Niche Food Communities and Social Change

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Pratt Institute Sustainability Crash Course 2011

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Niche Food Communities and Social Change

  1. 1. Niche Food Communities and Social Change CSDS Sustainability Crash Course | food culturist March 26, 2011Talking points:Niche Food Communities & Social ChangeWhether you are a farmer interested in social media, a gardener with a food product idea or local eater interested in self reliance, thisworkshop will give you examples and inspiration to engage in niche food communities. In this presentation, participants will learn thefundamentals elements for successful community building through food. Case studies will include Robertas Pizza, Food & TechConnect, The Greenhorns, Real Food Challenge and Eat Slow Jams. This workshop will be interactive and include open discussion.
  2. 2. food culturist Nicole A. Taylor Georgia native Nicole Taylor has been an artisan candy maker, an activist, and a social media maven, and is currently the host of Hot Grease, a progressive food culture radio program on Heritage Radio Network. A member of Food Systems Network NYC, Southern Foodways Alliance and Slow Food USA, and a frequent panelists at New York City food events. Nicole is also a community outreach manager for the Brooklyn Food Coalition and raises funds for the Urban Justice Center through the Vendy Awards. She is featured in America I Am: Pass it Down Cookbook.   This special keepsake cookbook preserves African Americans’ collective food history through touching essays, celebratory menus, and over 130 soul-filled and soul- inspired recipes. Nicole holds a BS degree in Community Health Education from Clark Atlanta University.Talking Points:State nameStrawberry Shortcake dressUse keywords to highlight bioHeritage Radio Network is food and sustainable-focused radio station. Around 20 showsbroadcast live from 2 repurposed shipping containers located in the garden of Roberta’s Pizza.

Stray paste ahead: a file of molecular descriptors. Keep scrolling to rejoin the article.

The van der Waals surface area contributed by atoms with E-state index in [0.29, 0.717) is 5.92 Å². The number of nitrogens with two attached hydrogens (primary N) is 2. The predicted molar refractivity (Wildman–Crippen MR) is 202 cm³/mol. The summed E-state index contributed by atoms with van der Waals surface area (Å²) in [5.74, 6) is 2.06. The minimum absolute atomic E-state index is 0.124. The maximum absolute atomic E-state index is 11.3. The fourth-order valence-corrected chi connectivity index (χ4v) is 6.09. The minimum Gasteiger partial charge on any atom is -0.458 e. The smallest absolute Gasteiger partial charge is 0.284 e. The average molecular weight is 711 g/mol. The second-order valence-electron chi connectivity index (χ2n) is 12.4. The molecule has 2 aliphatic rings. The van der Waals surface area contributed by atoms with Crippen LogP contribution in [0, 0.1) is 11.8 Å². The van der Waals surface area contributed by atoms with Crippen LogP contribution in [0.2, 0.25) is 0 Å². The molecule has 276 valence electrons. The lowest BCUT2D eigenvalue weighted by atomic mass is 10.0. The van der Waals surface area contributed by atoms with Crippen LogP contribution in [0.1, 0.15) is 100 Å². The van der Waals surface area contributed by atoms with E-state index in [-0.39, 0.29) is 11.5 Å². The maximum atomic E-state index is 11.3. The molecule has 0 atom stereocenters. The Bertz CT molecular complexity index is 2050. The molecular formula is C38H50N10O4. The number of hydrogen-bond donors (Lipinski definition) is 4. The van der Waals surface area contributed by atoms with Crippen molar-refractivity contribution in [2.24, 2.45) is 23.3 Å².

3. 3. @foodculturist facebook.com/foodculturist heritageradionetwork.comTalking Points:Pass around a sign in sheet
  4. 4. food  culturist Food Trends The Hot Five: Food Communities Common Elements Cultivating and MaintainingThis session will have 4 areas.
  5. 5. food  culturist Food Trends